D. Ultrastructure of activated WT gametocytes treated with pore-sealant. At 15 min p.a. the gametocytes remain trapped within the erythrocyte when these were treated with 30 mg ml−1 Tetronic 90R4 prior to activation. The EC is present and the PVM is either ruptured (left image) or intact (right image). Results shown are representative for two independent experiments. EC, erythrocyte cytoplasm; EM, erythrocyte membrane; FV, food vacuole; IMC, inner membrane complex; N, nucleus; PDM, PVM-derived membrane layers; PPM, parasite plasma membrane; PVM, parasitophorous vacuole membrane. Bar, 1 μm.

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Our data suggested that PPLP2 functions by forming pores in the EM, resulting in the depletion of EC. To test whether PPLP2 possesses EM-lytic activities, we performed an erythrocyte lysis assay, using recombinant full length PPLP2 (PPLP2RP3, see Fig. 1A). His-tagged PPLP2RP3 was expressed in the mammalian expression system and purified by Ni-NTA chromatography (Fig. S6A). Lysis activity of PPLP2RP3 was tested on human erythrocytes. The assay revealed a dose-dependent release of haemoglobin from RBCs above a PPLP2RP3 concentration of 10 nM indicating lysis of erythrocytes by the perforin (Fig. 8B). The addition of PPLP2RP2, on the other hand, had no effect on RBC integrity (data not shown). This might be explained by lack of the intact MACPF domain in PPLP2RP2. Noteworthy, the MACPF domain is crucial for pore formation, while the C-terminal part of perforins is important for the initial interaction with the target membrane and also confers calcium dependence (Voskoboinik et al., 2005; 2006).

To determine, if EM permeabilization is required for gametocyte egress we treated gametocytes with the pore sealant Tetronic 90R4 prior to their activation. The pore sealant prevented exflagellation in a dose-dependent manner, as determined by exflagellation assays (Fig. 8C). For control, we investigated the effect of Tetronic 90R4 on the egress of merozoites and demonstrated a dose-dependent inhibition of WT and PPLP2(−) merozoite egress by this compound (Fig. S6B).

The morphology of the Tetronic 90R4-treated gametocytes was investigated by transmission electron microscopy. While non-activated gametocytes treated with the pore-sealant showed a normal morphology (data not shown), gametocytes at 15 min p.a. were trapped within the host erythrocyte (Fig. 8C). The Tetronic 90R4-treated gametocytes were in the process of rounding up, but the EM remained intact and EC was present. In approximately 50% of the Tetronic 90R4-treated gametocytes, the PVM was also intact (n = 10), indicating that the pore sealant might also affect PVM disintegration (Fig. 8D).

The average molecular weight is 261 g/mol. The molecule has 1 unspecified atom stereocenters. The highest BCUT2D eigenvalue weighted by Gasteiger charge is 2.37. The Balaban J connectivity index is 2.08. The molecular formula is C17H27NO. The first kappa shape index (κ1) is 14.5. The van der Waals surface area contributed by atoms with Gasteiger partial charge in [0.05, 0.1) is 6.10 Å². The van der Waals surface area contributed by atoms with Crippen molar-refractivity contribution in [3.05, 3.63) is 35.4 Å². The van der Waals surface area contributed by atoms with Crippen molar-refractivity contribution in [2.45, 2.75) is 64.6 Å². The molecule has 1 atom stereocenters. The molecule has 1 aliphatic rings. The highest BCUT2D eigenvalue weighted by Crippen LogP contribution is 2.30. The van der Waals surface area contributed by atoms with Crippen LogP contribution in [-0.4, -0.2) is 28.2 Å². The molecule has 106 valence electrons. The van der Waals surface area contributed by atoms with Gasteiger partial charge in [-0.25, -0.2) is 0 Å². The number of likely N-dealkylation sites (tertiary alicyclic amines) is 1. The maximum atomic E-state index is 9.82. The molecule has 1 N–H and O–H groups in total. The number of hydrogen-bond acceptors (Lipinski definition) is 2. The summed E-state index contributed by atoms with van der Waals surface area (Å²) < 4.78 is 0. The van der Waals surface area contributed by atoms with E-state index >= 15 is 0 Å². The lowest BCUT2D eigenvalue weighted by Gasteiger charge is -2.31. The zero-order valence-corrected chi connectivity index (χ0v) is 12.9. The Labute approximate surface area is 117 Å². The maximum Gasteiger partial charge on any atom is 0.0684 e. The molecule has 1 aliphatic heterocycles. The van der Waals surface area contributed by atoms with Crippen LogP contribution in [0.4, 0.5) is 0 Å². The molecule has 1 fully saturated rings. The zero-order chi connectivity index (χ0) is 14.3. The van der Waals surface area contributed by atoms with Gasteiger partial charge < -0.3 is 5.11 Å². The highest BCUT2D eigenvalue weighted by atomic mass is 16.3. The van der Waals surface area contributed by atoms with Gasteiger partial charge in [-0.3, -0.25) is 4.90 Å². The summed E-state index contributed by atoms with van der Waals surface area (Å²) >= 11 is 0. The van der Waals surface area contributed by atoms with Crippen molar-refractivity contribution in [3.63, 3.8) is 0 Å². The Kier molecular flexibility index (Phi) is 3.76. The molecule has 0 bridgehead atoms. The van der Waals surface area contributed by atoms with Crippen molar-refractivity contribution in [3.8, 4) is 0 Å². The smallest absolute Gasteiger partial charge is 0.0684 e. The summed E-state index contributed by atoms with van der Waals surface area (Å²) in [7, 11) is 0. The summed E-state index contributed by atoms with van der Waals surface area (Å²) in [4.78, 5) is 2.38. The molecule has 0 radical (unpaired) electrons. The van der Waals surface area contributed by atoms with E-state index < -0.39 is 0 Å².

Lastly, we investigated the exflagellation activity of PPLP2(−) gametocytes over time. First, we quantified trapped but motile microgametes of a PPLP2(−) culture at 7 different time points between 0–150 min p.a. The assays revealed that the activity of the microgametes peaked at 30 min (Fig. S6C), which coincides with the peak in exflagellation of activated WT gametocyte cultures (e.g. Delves et al., 2013). The PPLP2(−) microgametes kept being motile for another hour before the activity ceased. We then compared the numbers of exflagellation centres (thus of microgametocytes not trapped within the erythrocyte) of the same PPLP2(−) gametocyte culture between day 12, thus when the first mature gametocytes have formed, and day 23. At the later time point, when erythrocytes became prone to lytic deterioration, we observed more exflagellation centres than on day 12 (Fig. S6D). We concluded that PPLP2(−) gametes trapped within the erythrocytes are fully functional and that the gametes' ability to exit the enveloping host cell directly correlates with the aging of the host cell membrane.


  1. Top of page
  2. Summary
  3. Introduction
  4. Results
  5. Discussion
  6. Experimental procedures
  7. Acknowledgements
  8. References
  9. Supporting Information

The egress of P. falciparum from the enveloping RBC is a tightly regulated event and involves the sequential rupture of two membranes, the PVM and the EM. The escape from the RBC is crucial for malaria parasite progression through its life cycle that includes replication of asexual blood stages and mating of the newly formed gametes. Several recent publications provided increasing evidence for an inside-out egress of the malaria parasite from the erythrocyte, during which the breakdown of the PVM precedes rupture of the EM (Glushakova et al., 2010; Chandramohanadas et al., 2011; Graewe et al., 2011; Sologub et al., 2011; reviewed in Wirth and Pradel, 2012). However, the molecular mechanisms of the inside-out egress are not fully known yet.

We here show that the P. falciparum perforin PPLP2 is crucial for RBC egress by activated gametocytes, but not by merozoites during blood stage schizogony. Initially we investigated the 3D-structure of PPLP2 to receive first clues on a potential pore-forming function of the protein. PPLP2 comprises a MACPF domain, typical for pore-forming proteins, like PF1 (reviewed in Rosado et al., 2008; Dunstone and Tweten, 2012). PF1 is a thin ‘key-shaped’ molecule, comprising an N-terminal MACPF domain followed by an epidermal growth factor (EGF) domain that, together with the C-terminal sequence, forms a central shelf-like structure. In PF1, a C-terminal C2 domain mediates initial, calcium-dependent membrane binding (Law et al., 2010). Contrary to PF1, the MACPF domain of PPLP2 is located in the centre and PPLP2 has an N-terminal sequence extension not seen in PF1. The C-terminal domain predicted and ab initio modelled is clearly different from PF1, e.g. there is no C2 domain present, however, the globular, helical bundle-like structure from the prediction fits well with the functional evidence for calcium-dependent membrane binding.